Column No.41 read thus:

“First Class Judicial Magistrate/Sub-divisional Magistrate civil court order (if change in date of birth is more than 2 years/in case of conflicting documents/if change in place of birth involves change of State or Country) (In case change of place of birth involves change of country, also attach Document No.7)”.

Document No.7 read thus:

“Citizenship Certificate issued by Ministry of Home Affairs”.

13. The afore-quoted requirements are conditions contemplated under the Passports Rules, 1980. Passports Rules are framed by virtue of powers conferred on the Central Government under Sec.24 of the Passports Act, 1967. Therefore, there is no doubt, direction issued to the petitioner to produce court order, in order to carry out correction with respect to place of birth in the Passport, and required documents, since there is a change of country is in accordance with law. In that view of the matter, action of the 3 rd respondent cannot be said to be illegal or arbitrary in any manner. Moreover, an officer functioning under the provisions of the Passports Act and the Passports Rules are bound to follow the same. Apart from all these, it is not a case where the petitioner is not left without any remedy. A remedy is provided as per the Rules to deal with a situation arisen in this case. In order to exercise discretion conferred on this Court, the first endeavour of the Court should be to ascertain whether there is a remedy available under the Act or Rules, enabling the petitioner to deal with the situation. As discussed above, there is a clear remedy available under the Rules. If there is no remedy available under the Act or the Rules, or if the Rules or the provisions of the Act are unconstitutional or redundant in any manner alone, the question of exercising the discretion arises. Here is a case where the petitioner has no case that the Rules provided under the Passports Rules, 1980, discussed above, are bad in any manner.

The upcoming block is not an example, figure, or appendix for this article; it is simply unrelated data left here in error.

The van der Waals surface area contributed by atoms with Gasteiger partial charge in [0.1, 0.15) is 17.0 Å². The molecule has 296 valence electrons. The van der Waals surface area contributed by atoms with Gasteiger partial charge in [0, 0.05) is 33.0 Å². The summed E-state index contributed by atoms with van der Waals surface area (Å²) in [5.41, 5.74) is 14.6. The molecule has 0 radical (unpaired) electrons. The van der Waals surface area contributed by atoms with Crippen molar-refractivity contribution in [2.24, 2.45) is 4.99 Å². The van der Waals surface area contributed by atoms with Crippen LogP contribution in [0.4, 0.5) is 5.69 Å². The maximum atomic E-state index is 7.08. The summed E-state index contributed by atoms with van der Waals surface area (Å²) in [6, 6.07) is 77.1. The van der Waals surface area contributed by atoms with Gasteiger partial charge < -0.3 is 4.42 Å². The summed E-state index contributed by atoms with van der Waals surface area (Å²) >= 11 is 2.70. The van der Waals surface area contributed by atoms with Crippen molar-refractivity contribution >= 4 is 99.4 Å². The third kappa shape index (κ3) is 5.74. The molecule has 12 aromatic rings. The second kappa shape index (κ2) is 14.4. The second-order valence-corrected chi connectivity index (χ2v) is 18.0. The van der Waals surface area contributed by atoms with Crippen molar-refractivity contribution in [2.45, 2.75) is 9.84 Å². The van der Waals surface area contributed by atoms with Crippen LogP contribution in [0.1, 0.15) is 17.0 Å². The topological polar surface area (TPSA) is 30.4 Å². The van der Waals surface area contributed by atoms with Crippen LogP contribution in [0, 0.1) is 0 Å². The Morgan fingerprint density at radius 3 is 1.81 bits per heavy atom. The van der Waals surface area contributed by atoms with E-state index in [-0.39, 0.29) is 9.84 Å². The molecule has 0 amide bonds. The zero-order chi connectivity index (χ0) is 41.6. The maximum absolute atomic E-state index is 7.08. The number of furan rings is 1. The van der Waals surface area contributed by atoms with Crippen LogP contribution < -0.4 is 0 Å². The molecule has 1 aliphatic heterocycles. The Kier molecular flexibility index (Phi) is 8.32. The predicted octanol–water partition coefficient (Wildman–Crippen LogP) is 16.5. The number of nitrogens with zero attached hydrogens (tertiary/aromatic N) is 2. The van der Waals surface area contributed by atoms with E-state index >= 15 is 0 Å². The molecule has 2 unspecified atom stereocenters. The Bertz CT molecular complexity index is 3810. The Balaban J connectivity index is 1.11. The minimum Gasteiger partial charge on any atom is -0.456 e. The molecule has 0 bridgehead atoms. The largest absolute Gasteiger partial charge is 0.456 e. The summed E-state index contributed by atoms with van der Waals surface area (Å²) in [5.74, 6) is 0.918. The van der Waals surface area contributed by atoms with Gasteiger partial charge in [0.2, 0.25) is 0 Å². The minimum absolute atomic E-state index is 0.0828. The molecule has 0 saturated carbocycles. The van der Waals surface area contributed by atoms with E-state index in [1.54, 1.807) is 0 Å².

14. Learned counsel for the petitioner has invited my attention to the judgment rendered by a learned Single Judge of this Court in

# Musthafa Nambiamkulam Abdulkader v. Secretary, Ministry of External Affairs, South Block and Another, 2013 KHC 3680 : 2013 (4) KLT 527

wherein this Court had occasion to consider an issue in regard to proof of date and place of birth, and held that

“petitioner has now produced a copy of the Birth Certificate issued by the competent authority as Ext.P7 along with I.A.No.13168 of 2013 showing the Date of Birth and Place of Birth of the petitioner. Birth Certificate issued by the competent authority is the most reliable piece of evidence to substantiate the Date of Birth and Place of Birth. There is no conflicting entry between Ext.P2 and Ext.P7 either in respect of the Date of Birth or Place of Birth”.

15. The findings in the judgment quoted above does not require any further explanation since it is explicit and clear, the situation there was only with respect to ‘proof of Place and Birth’. However, the facts and circumstances in this case differ materially, and the judgment cited supra is not having any material application to the facts and circumstances of this case and the law involved. Therefore, I do not find any illegality, arbitrariness or other legal infirmities warranting exercise of discretionary jurisdiction conferred on this Court under Article 226 of the Constitution of India.

16. Upshot of the above discussion is that there is no case established by the petitioner in order to secure any relief as sought for.

Resultantly, writ petition fails, accordingly it is dismissed, however, leaving open the liberty of the petitioner to seek necessary orders as per the Act and Rules.